Maximizing Summer Learning

Summer learning is not summer school. In fact, the most successful summer experiences often feel as different from formal schooling as possible. They provide the freedom for students to explore new ideas, new interests, and new activities in ways that can be difficult to do during the constraints of regular schooling.” –Matthew Boulay, PhD NSLA Founder 

Photo by Tim Mossholder on Unsplash

In the COVID-19 era, summer learning holds more promise than ever. A 2021 RAND study found that student attendance at summer programs lasting at least 5-6 weeks with 3-4 hours of academic instruction per day produced measurable gains in state exam scores. While educators and families are understandably focused on addressing gaps exacerbated by the pandemic, the most successful summer learning programs seek opportunities to advance beyond remediation. Recognizing the pandemic’s wide-ranging impact, districts across the country are using summer sessions not only to provide additional academic support, but also to foster socialemotional learning (SEL). This includes emphasis on strengthening student-teacher relationships, trauma-responsive supports for students and communities most affected by COVID-19 and learning environments and curricula that reflect and allow students to work from their own experiences, social contexts, and priorities.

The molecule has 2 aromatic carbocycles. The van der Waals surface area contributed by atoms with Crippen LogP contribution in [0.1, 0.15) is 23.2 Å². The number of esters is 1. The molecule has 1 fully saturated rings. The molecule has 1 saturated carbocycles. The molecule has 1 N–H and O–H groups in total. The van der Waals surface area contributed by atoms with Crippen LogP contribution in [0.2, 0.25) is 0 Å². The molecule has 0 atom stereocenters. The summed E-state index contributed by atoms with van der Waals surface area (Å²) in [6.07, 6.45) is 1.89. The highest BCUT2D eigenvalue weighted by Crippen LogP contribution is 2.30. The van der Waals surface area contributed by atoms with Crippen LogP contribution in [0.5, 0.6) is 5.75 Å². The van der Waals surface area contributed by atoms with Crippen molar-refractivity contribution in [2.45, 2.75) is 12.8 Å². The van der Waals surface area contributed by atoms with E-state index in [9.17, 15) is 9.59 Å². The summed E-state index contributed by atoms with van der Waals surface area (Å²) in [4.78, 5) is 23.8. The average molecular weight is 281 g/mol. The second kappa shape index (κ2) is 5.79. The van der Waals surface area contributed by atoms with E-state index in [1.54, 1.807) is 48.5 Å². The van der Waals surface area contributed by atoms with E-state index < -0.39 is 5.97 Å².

Districts are also turning to blended programs that combine academics and enrichment, a summer camp model that may increase attendance and provide opportunities for students with lower incomes. These efforts are an important step towards closing the summer opportunity gap attributed to wealth, which has increased by 20-30 percent over the past two decades. Now is the time to unlock summer learning’s potential as districts seek to ignite learning and increase student resilience as part of their COVID-recovery strategy. 

Equity Priorities

  • Identify and work to mitigate barriers to summer learning attendance and engagement, especially for groups that have been economically and socially marginalized  
  • Incorporate a whole child development approach to provide individual and community supports, especially high risk youth.  
  • Prioritize culturally-responsive learning environments, delivery methods, and content. 

Source: National Summer Learning Association